The pivotal study for SAR302503 nailed the primary endpoint for the proportion of patients with a greater than 35% reduction in the volume of their spleens, which become enlarged as a result of abnormal blood cell production.
The R&D numbers for the top 10 biotechs may only amount to a fraction of what you'll find in Big Pharma. But unlike the giants, which are trying to keep a lid on multibillion-dollar budgets, you'll find a much faster crowd when you turn your gaze to the biotechs. All 10 reported increases in their research spending for last year. And a few of them slammed their foot on the gas pedal.
Altogether the top 10 biotechs spent $11.8 billion on R&D in 2012, according to our research, a hefty 15% average increase over their 2011 performance. Compare that to the stable year-over-year record in Big Pharma, where doing more with the same amount of cash has become an industry mantra.
Two years after leaving the biotech giant Genzyme, Henri Termeer has found increased demand for his expertise and personal resources from a growing crowd of startups in the Boston area and The Netherlands. Termeer, the former chairman and CEO of Genzyme, left the biotech two months after Sanofi acquired it for more than $20 billion in April 2011 to seize control of its lucrative drugs for rare diseases. He was expected to stay involved in biotech, having engineered the growth of Genzyme from a small venture in the early 1980s to a multibillion-dollar force in the industry. Yet not even he could have predicted all the new companies and entrepreneurs he would add to his professional circle.
At the risk of looking a gift horse in the mouth, or more precisely two gift horses, I would like to reconsider the BRAIN initiative that President Obama announced as part of the budget package he sent to Congress on April 2.
I am all for initiative. I am no fan of big government, but government-sponsored large-scale basic research works. In fact it is essential if we are to provide healthcare to a country with an aging population, a shrinking workforce and a growing burden of chronic disease. The task is daunting at best and, without new insights and therapeutic tools, virtually impossible.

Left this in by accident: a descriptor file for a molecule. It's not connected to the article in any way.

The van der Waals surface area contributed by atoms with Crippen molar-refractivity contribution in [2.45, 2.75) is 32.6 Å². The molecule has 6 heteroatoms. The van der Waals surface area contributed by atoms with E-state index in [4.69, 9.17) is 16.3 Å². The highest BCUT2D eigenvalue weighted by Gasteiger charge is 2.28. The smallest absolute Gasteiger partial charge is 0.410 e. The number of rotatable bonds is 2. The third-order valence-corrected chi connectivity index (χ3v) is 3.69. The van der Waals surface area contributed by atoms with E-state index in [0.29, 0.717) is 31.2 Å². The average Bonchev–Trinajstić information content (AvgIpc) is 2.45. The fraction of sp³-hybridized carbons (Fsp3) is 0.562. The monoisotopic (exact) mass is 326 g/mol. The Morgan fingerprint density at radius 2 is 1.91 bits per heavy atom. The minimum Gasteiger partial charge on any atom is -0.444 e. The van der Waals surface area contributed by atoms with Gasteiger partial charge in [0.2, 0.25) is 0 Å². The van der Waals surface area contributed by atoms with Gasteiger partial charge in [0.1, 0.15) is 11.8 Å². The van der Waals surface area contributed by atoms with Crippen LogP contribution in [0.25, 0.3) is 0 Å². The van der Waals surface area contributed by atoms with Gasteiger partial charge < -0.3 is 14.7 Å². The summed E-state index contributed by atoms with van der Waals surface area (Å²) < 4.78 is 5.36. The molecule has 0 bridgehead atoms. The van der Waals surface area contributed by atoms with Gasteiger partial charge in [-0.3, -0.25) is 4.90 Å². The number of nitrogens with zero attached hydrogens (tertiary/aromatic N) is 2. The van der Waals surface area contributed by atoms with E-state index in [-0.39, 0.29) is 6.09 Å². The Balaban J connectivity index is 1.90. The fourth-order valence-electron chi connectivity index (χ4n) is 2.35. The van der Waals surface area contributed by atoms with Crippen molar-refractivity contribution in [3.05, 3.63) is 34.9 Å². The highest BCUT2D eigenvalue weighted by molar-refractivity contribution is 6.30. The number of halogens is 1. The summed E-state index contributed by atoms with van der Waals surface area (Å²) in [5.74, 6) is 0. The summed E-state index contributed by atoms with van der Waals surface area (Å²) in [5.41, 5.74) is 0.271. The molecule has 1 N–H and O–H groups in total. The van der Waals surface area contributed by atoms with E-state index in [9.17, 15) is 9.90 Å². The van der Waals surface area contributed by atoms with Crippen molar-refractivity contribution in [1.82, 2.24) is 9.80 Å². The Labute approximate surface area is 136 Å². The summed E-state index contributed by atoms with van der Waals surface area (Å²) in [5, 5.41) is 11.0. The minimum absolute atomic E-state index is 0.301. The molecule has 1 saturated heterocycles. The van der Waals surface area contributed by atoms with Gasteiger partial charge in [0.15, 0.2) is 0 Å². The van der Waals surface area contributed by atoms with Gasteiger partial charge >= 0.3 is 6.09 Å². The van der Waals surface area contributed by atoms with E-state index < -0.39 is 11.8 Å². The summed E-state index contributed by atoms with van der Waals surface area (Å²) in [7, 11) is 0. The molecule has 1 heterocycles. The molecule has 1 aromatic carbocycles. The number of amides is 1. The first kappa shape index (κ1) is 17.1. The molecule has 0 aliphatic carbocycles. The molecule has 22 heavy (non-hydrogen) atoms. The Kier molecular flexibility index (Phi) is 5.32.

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Two more biotech outfits emerged this week as contenders to complete initial public offerings, highlighting the open season for the deals this year. Bluebird bio and PTC Therapeutics has mounted campaigns to go public with pipelines that target the molecular causes of rare genetic diseases.
More biotech companies are forging academic partnerships as they downsize their internal R&D efforts, and another outfit to ride that wave is Germany's Evotec AG. Evotec will collaborate with Harvard University to hunt for and develop new anti-bacterial agents and advance them toward the clinic.
Sanofi can't shake the underproductive R&D site in Toulouse, France, without a fight from workers and French government officials. In the latest chapter of the ongoing feud, the Paris-based drug giant and a familiar critic in France's government show how far apart they stand on the fate of the research operation that brought the world the blood-thinner
The North Chicago, IL-based drug giant and Belgium's Galapagos have agreed to expand their collaboration on an oral JAK1 inhibitor to include Crohn's disease.
In a Friday announcement, Novo Nordisk said it completed the first phase III trial of its drug N9-GP for hemophilia B patients.
Bristol-Myers Squibb has emerged, at least temporarily, as the leader in a race to develop the first new PD-1 drug to fight cancer.
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A federal judge in Australia has put the kibosh on a half-million-dollar settlement over ill effects of Merck's ($MRK) painkiller Vioxx, a drug that has spawned billions of dollars in litigation.
Vascular Solutions is suing Boston Scientific, claiming the company's Guidezilla extension catheter infringes on its patents and asking a Minnesota court to hault the device's sale.